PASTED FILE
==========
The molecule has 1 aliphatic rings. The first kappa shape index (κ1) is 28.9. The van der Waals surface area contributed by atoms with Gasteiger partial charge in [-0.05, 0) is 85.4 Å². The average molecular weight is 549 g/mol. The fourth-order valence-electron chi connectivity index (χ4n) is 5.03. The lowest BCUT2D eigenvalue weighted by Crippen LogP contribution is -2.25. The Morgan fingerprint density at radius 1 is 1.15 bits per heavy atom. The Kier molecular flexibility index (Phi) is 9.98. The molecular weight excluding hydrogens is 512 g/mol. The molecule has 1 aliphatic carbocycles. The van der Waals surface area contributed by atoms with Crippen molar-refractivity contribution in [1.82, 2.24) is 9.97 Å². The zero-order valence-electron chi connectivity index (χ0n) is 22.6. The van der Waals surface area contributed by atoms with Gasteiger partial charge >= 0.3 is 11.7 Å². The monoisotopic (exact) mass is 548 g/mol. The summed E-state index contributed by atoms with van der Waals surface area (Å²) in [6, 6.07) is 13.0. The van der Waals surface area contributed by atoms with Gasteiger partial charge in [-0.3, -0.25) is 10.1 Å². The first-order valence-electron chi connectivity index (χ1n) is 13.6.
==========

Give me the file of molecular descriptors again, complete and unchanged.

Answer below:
The molecule has 1 aliphatic rings. The first kappa shape index (κ1) is 28.9. The van der Waals surface area contributed by atoms with Gasteiger partial charge in [-0.05, 0) is 85.4 Å². The average molecular weight is 549 g/mol. The fourth-order valence-electron chi connectivity index (χ4n) is 5.03. The lowest BCUT2D eigenvalue weighted by Crippen LogP contribution is -2.25. The Morgan fingerprint density at radius 1 is 1.15 bits per heavy atom. The Kier molecular flexibility index (Phi) is 9.98. The molecular weight excluding hydrogens is 512 g/mol. The molecule has 1 aliphatic carbocycles. The van der Waals surface area contributed by atoms with Crippen molar-refractivity contribution in [1.82, 2.24) is 9.97 Å². The zero-order valence-electron chi connectivity index (χ0n) is 22.6. The van der Waals surface area contributed by atoms with Gasteiger partial charge >= 0.3 is 11.7 Å². The monoisotopic (exact) mass is 548 g/mol. The summed E-state index contributed by atoms with van der Waals surface area (Å²) in [6, 6.07) is 13.0. The van der Waals surface area contributed by atoms with Gasteiger partial charge in [-0.3, -0.25) is 10.1 Å². The first-order valence-electron chi connectivity index (χ1n) is 13.6.